One of the few picks to keep the same. The Wizards took Beal as a backcourt mate with John Wall, and so far, the results were so-so. In Wall’s return to the team, Beal’s scoring has increased, and he just looks more comfortable having someone create for him. Not only has Beal’s field-goal percentage increase, but rebounding numbers jumped as well. Going into next season, Beal still has little kinks to get out of his game; he’s a respectable defender, but still gets engulfed by screens, and his jumper, while good, seems to be a bit off, Beal will rise in the ranks of shooting guards, and could become something like Hornets’ guard Eric Gordon.
Original Pick: Dion Waiters | New Pick: Harrison Barnes
The Cavaliers shocked many on draft day, going with Syracuse guard Dion Waiters. In the re-draft, the Cavaliers go with Harrison Barnes. While Barnes’ numbers aren’t spectacular (13.1 points, 5.6 rebounds PER 36), he plays with two players who aren’t big on creating. In Cleveland, not only would Barnes get plenty of scoring opportunities, but he’d also be the perfect wing to catch-and-shoot on the wings opposite Kyrie Irving. Moving forward, I think Barnes will continue to develop into a versatile offensive player, but the defensive ability is what intrigues me. With a large wingspan, quick feet, and above-average intelligence, Barnes has the upside to become an elite defender.
Original Pick: Thomas Robinson | New Pick: Damian Lillard
It’s so tough to re-draft for Sacramento because their original selection, Thomas Robinson, was trade just five months after being picked. However, there’s one guy that fits ; and his name is Damian Lillard. Going into the season, Sacramento had Jimmer Fredette, Isaiah Thomas, and a recently acquired Aaron Brooks to run the point guard position. The re-selection of Lillard gives Sacramento a point guard who can not only move the basketball, but also provides a leader on the floor. Unless someone explodes the next ten games, Lillard (19.0 points, 6.5 assists, .549 TS%) will win the award for this season’s best rookie, and moving forward, I believe Lillard could become one of the league’s top 10 point guards. While his age limits his upside a bit, Lillard looks to be a respectable guard for years to come.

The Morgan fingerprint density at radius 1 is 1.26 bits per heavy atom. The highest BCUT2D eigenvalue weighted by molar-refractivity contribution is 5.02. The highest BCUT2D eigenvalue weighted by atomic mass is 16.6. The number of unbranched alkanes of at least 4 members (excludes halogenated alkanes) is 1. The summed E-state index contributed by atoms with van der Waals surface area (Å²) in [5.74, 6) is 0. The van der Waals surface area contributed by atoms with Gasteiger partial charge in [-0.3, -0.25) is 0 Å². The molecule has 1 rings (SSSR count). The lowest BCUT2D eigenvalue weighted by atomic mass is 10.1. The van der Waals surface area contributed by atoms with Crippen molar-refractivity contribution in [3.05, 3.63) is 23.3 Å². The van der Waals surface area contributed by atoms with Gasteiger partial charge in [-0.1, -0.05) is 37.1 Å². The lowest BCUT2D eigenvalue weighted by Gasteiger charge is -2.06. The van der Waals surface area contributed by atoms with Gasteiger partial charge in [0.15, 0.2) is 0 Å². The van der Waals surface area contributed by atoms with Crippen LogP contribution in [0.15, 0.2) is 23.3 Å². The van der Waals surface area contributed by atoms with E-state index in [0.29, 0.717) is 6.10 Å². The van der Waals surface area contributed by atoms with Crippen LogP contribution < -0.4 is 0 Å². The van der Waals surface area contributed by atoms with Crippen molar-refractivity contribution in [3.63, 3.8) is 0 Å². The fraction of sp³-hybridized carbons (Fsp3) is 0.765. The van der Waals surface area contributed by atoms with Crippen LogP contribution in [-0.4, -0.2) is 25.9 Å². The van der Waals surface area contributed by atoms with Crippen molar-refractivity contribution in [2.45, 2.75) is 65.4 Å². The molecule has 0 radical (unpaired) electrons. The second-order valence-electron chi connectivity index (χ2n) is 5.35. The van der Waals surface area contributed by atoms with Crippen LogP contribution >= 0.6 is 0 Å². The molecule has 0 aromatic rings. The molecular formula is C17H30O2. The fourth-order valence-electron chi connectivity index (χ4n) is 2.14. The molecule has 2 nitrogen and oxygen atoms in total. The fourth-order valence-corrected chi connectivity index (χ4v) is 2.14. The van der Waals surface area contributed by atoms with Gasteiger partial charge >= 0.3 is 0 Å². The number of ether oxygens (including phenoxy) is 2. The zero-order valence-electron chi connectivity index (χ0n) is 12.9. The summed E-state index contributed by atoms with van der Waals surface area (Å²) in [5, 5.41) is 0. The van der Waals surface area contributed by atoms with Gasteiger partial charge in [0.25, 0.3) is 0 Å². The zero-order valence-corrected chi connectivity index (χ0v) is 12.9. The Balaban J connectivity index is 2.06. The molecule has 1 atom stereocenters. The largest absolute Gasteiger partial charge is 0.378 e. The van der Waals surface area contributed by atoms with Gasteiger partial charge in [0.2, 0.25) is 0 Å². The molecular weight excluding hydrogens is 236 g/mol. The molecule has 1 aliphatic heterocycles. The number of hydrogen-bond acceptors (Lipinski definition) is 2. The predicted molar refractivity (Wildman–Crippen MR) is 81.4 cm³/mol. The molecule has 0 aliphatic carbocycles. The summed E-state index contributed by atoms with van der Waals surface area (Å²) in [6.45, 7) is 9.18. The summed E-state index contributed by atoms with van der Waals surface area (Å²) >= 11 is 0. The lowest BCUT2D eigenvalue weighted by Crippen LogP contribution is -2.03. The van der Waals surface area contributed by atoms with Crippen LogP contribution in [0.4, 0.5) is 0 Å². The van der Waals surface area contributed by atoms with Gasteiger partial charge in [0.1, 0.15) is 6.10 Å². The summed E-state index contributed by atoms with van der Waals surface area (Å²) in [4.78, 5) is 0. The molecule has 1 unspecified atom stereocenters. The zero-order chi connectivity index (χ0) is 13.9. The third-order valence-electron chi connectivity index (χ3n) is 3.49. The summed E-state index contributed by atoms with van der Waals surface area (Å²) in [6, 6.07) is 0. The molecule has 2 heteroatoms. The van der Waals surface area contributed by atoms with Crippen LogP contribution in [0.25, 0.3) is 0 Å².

Original Pick: Damian Lillard | New Pick: Andrew Nicholson
With Lillard off to Sacramento, the biggest losers in this re-draft, the Portland Trail Blazers, has a couple of options. For this re-draft, I’m giving them Andrew Nicholson for many reasons. The first reason is it saves Blazers fans from the struggle of watching J.J. Hickson put up great numbers while not being actually good. The second reason has to do more with Nicholson’s game; he’s actually a pretty good player. For Orlando, Nicholson couldn’t find himself in the starting lineup but in those reserve minutes, Nicholson has shown the tools to be a solid offensive player. Per 36 minutes, Nicholson has averaged 17.7 points and 7.4 rebounds. When watching Nicholson play, he reminds me of Carl Landry, and if he can become an average defender, Nicholson will have a respectable NBA career.
Original Pick: Harrison Barnes | New Pick: Michael Kidd-Gilchrist